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Factors affecting the exchange rate

An exchange rate is the value of the currency of one country expressed in the currency of another country. An exchange rate or currency quotation is necessary to determine the proportions of currency volume in case of international trade in goods and services, cash flows, revaluation of accounts in foreign currency, etc. The cost basis of the currency is its purchasing power.

Prior to the abolition of the gold standard, purchasing power parity was determined by the content of gold in monetary unit. The exchange rate fluctuations were insignificant (+/- 1%) and they were associated with the transportation costs of gold abroad. After the abolition of the gold standard, the exchange rate was formed under the influence of supply and demand: in case of the increase of demand, the rate rose, and in case of the increase of supply, respectively, the rate decreased.

The formation of an exchange rate

The formation of an exchange rate is a complex process of interrelation of national and world economy and politics, therefore, in case of its forecasting various factors, which may have an impact on the currency quotes, are taken into account.

  • Inflation rate. The increase in the level of prices in the country leads to the decrease in purchasing power of its monetary unit, and, respectively, to the decrease in exchange rate.
  • Interest rates. Central banks of various countries have a significant impact on the rate of a national currency through the change in refinancing rate. When the interest rate hike is associated with the tightening of the monetary policy of the country, then the exchange rate rises, but if the rate rises because of high inflation, then the exchange rate will fall.
  • Balance of payments. The balance of payments of the country is the cash flow in the form of payments received and paid by the country. In case of the active balance of payments, the demand for national currency increases, thereby its rate strengthens as well. In case of the passive balance of payments, increases the demand for a foreign currency, thus the rate of a national currency decreases.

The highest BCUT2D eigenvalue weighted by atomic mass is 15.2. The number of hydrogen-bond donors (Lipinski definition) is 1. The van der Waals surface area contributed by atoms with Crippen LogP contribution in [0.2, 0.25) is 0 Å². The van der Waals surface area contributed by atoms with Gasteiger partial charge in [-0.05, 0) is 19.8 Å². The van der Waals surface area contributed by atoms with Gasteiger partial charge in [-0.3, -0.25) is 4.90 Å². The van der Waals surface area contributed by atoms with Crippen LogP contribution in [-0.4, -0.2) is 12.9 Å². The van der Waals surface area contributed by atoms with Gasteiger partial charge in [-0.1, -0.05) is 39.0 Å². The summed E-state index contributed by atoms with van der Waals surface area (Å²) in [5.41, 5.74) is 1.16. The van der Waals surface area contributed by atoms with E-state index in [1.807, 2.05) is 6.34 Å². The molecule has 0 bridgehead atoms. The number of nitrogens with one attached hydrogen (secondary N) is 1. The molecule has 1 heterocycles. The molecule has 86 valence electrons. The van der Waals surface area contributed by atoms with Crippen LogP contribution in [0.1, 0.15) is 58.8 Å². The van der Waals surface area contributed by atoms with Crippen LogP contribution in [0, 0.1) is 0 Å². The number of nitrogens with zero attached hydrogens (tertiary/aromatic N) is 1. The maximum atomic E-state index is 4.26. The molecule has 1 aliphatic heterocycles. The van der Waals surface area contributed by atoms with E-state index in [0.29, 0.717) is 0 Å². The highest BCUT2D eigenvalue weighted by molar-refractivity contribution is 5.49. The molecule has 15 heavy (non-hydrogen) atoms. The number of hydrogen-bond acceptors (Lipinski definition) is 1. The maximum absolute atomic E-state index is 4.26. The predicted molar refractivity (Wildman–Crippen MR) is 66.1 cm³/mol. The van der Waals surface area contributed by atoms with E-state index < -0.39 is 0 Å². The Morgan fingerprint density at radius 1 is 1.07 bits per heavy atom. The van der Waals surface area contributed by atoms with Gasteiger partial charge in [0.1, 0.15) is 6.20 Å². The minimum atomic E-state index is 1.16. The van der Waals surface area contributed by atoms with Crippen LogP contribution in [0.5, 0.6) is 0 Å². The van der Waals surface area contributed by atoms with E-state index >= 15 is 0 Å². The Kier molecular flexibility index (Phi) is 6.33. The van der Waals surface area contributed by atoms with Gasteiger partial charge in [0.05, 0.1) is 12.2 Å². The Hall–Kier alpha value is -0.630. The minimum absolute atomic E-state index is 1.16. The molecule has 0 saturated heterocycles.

• The competitiveness of goods of the country in the world markets. High competitiveness contributes to the increase of the country’s exports, and accordingly to the inflow of foreign currency and growth of the rate of its own monetary unit.
  • Speculative currency transactions and activity of financial organizations. If an exchange rate falls for some reason, then, in an attempt to eliminate currency risks, major financial organizations sell this currency, thus contributing even more to the weakening of its position in the Forex market.
  • Prices for energy and other raw materials. If the economy of a country is not diversified and depends mainly on the export of raw materials, then, in case the world commodity prices fall (oil, gas, gold, etc.), the national currency rate will fall as well.

In addition, exchange rates are affected by political situations in various countries, wars, cataclysms. More often, unexpected fundamental news leads to mass panic, and, consequently, to sharp exchange rate fluctuations, which eventually stabilize at new levels.

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